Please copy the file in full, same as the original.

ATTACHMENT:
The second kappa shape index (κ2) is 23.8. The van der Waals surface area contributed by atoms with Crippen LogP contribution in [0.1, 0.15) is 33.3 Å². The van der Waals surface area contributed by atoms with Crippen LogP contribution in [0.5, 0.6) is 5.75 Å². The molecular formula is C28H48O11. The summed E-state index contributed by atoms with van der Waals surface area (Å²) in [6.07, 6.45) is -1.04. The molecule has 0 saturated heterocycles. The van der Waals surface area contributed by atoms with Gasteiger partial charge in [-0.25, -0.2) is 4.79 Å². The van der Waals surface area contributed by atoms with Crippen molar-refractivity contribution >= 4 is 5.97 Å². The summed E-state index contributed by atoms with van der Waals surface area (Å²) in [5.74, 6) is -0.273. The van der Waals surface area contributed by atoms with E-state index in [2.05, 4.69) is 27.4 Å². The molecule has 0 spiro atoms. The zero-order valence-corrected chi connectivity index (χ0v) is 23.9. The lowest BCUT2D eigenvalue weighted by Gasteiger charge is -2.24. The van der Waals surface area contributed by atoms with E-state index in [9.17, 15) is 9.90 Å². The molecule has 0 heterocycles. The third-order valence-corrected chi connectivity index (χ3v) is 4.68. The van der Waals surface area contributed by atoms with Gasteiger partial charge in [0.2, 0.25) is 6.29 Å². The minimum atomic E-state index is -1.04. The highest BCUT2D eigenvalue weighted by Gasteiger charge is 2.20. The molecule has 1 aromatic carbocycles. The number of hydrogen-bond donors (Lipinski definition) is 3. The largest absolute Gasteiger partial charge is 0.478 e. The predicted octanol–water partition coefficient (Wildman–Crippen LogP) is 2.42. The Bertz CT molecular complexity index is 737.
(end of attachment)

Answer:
The second kappa shape index (κ2) is 23.8. The van der Waals surface area contributed by atoms with Crippen LogP contribution in [0.1, 0.15) is 33.3 Å². The van der Waals surface area contributed by atoms with Crippen LogP contribution in [0.5, 0.6) is 5.75 Å². The molecular formula is C28H48O11. The summed E-state index contributed by atoms with van der Waals surface area (Å²) in [6.07, 6.45) is -1.04. The molecule has 0 saturated heterocycles. The van der Waals surface area contributed by atoms with Gasteiger partial charge in [-0.25, -0.2) is 4.79 Å². The van der Waals surface area contributed by atoms with Crippen molar-refractivity contribution >= 4 is 5.97 Å². The summed E-state index contributed by atoms with van der Waals surface area (Å²) in [5.74, 6) is -0.273. The van der Waals surface area contributed by atoms with E-state index in [2.05, 4.69) is 27.4 Å². The molecule has 0 spiro atoms. The zero-order valence-corrected chi connectivity index (χ0v) is 23.9. The lowest BCUT2D eigenvalue weighted by Gasteiger charge is -2.24. The van der Waals surface area contributed by atoms with E-state index in [9.17, 15) is 9.90 Å². The molecule has 0 heterocycles. The third-order valence-corrected chi connectivity index (χ3v) is 4.68. The van der Waals surface area contributed by atoms with Gasteiger partial charge in [0.2, 0.25) is 6.29 Å². The minimum atomic E-state index is -1.04. The highest BCUT2D eigenvalue weighted by Gasteiger charge is 2.20. The molecule has 1 aromatic carbocycles. The number of hydrogen-bond donors (Lipinski definition) is 3. The largest absolute Gasteiger partial charge is 0.478 e. The predicted octanol–water partition coefficient (Wildman–Crippen LogP) is 2.42. The Bertz CT molecular complexity index is 737.